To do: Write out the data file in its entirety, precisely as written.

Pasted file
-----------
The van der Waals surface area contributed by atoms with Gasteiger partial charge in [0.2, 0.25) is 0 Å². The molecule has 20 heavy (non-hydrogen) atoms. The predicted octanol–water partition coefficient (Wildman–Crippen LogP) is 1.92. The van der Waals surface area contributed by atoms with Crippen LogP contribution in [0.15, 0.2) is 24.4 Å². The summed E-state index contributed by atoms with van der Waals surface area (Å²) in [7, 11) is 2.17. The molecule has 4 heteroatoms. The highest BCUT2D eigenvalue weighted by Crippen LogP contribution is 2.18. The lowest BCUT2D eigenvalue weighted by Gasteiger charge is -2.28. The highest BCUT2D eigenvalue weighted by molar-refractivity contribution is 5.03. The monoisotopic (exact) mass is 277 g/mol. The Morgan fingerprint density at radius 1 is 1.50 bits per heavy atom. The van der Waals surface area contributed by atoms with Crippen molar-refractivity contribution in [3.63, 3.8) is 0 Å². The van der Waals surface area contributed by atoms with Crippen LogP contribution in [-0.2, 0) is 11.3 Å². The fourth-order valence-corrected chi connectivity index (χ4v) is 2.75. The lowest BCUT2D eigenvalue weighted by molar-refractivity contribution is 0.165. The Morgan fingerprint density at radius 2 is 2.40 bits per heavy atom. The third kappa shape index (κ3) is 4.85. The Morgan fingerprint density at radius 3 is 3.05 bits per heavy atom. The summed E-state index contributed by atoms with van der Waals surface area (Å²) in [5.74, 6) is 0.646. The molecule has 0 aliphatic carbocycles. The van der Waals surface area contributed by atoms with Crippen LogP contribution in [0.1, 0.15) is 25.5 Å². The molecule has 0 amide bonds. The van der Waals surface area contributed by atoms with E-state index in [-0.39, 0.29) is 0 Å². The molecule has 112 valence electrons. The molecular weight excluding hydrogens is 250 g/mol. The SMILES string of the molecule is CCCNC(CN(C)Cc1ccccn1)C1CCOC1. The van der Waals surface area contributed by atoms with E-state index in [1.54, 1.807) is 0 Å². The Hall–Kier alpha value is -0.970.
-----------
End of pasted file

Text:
The van der Waals surface area contributed by atoms with Gasteiger partial charge in [0.2, 0.25) is 0 Å². The molecule has 20 heavy (non-hydrogen) atoms. The predicted octanol–water partition coefficient (Wildman–Crippen LogP) is 1.92. The van der Waals surface area contributed by atoms with Crippen LogP contribution in [0.15, 0.2) is 24.4 Å². The summed E-state index contributed by atoms with van der Waals surface area (Å²) in [7, 11) is 2.17. The molecule has 4 heteroatoms. The highest BCUT2D eigenvalue weighted by Crippen LogP contribution is 2.18. The lowest BCUT2D eigenvalue weighted by Gasteiger charge is -2.28. The highest BCUT2D eigenvalue weighted by molar-refractivity contribution is 5.03. The monoisotopic (exact) mass is 277 g/mol. The Morgan fingerprint density at radius 1 is 1.50 bits per heavy atom. The van der Waals surface area contributed by atoms with Crippen molar-refractivity contribution in [3.63, 3.8) is 0 Å². The van der Waals surface area contributed by atoms with Crippen LogP contribution in [-0.2, 0) is 11.3 Å². The fourth-order valence-corrected chi connectivity index (χ4v) is 2.75. The lowest BCUT2D eigenvalue weighted by molar-refractivity contribution is 0.165. The Morgan fingerprint density at radius 2 is 2.40 bits per heavy atom. The third kappa shape index (κ3) is 4.85. The Morgan fingerprint density at radius 3 is 3.05 bits per heavy atom. The summed E-state index contributed by atoms with van der Waals surface area (Å²) in [5.74, 6) is 0.646. The molecule has 0 aliphatic carbocycles. The van der Waals surface area contributed by atoms with Crippen LogP contribution in [0.1, 0.15) is 25.5 Å². The molecule has 0 amide bonds. The van der Waals surface area contributed by atoms with E-state index in [-0.39, 0.29) is 0 Å². The molecule has 112 valence electrons. The molecular weight excluding hydrogens is 250 g/mol. The SMILES string of the molecule is CCCNC(CN(C)Cc1ccccn1)C1CCOC1. The van der Waals surface area contributed by atoms with E-state index in [1.54, 1.807) is 0 Å². The Hall–Kier alpha value is -0.970.